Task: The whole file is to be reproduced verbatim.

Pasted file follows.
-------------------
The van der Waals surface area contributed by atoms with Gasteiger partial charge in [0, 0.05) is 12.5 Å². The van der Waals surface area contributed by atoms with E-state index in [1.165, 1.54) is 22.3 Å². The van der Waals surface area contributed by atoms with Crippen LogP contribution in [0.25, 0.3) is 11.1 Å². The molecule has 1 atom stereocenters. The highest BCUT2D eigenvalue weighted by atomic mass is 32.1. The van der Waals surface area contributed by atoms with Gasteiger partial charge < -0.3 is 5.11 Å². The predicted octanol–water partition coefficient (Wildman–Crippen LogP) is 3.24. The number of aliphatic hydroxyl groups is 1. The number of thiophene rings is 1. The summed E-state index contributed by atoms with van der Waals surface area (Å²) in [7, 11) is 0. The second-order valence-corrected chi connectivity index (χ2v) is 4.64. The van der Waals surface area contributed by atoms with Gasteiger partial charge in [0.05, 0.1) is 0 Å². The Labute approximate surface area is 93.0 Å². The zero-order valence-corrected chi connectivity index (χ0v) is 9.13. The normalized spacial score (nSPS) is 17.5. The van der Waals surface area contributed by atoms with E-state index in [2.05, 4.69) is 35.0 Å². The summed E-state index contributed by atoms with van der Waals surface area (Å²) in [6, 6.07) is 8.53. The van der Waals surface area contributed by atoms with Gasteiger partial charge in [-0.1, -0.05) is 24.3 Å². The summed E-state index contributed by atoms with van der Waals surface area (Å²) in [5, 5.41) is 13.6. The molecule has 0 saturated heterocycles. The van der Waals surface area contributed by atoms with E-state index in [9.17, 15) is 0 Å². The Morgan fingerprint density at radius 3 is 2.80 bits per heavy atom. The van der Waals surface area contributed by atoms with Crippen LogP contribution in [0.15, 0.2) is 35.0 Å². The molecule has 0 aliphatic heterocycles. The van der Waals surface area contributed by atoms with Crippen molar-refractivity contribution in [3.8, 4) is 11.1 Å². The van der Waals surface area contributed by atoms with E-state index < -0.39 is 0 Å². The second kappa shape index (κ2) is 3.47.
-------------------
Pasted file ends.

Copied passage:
The van der Waals surface area contributed by atoms with Gasteiger partial charge in [0, 0.05) is 12.5 Å². The van der Waals surface area contributed by atoms with E-state index in [1.165, 1.54) is 22.3 Å². The van der Waals surface area contributed by atoms with Crippen LogP contribution in [0.25, 0.3) is 11.1 Å². The molecule has 1 atom stereocenters. The highest BCUT2D eigenvalue weighted by atomic mass is 32.1. The van der Waals surface area contributed by atoms with Gasteiger partial charge < -0.3 is 5.11 Å². The predicted octanol–water partition coefficient (Wildman–Crippen LogP) is 3.24. The number of aliphatic hydroxyl groups is 1. The number of thiophene rings is 1. The summed E-state index contributed by atoms with van der Waals surface area (Å²) in [7, 11) is 0. The second-order valence-corrected chi connectivity index (χ2v) is 4.64. The van der Waals surface area contributed by atoms with Gasteiger partial charge in [0.05, 0.1) is 0 Å². The Labute approximate surface area is 93.0 Å². The zero-order valence-corrected chi connectivity index (χ0v) is 9.13. The normalized spacial score (nSPS) is 17.5. The van der Waals surface area contributed by atoms with E-state index in [2.05, 4.69) is 35.0 Å². The summed E-state index contributed by atoms with van der Waals surface area (Å²) in [6, 6.07) is 8.53. The van der Waals surface area contributed by atoms with Gasteiger partial charge in [-0.1, -0.05) is 24.3 Å². The summed E-state index contributed by atoms with van der Waals surface area (Å²) in [5, 5.41) is 13.6. The molecule has 0 saturated heterocycles. The van der Waals surface area contributed by atoms with E-state index in [9.17, 15) is 0 Å². The Morgan fingerprint density at radius 3 is 2.80 bits per heavy atom. The van der Waals surface area contributed by atoms with Crippen LogP contribution in [0.15, 0.2) is 35.0 Å². The molecule has 0 aliphatic heterocycles. The van der Waals surface area contributed by atoms with Crippen molar-refractivity contribution in [3.8, 4) is 11.1 Å². The van der Waals surface area contributed by atoms with E-state index < -0.39 is 0 Å². The second kappa shape index (κ2) is 3.47.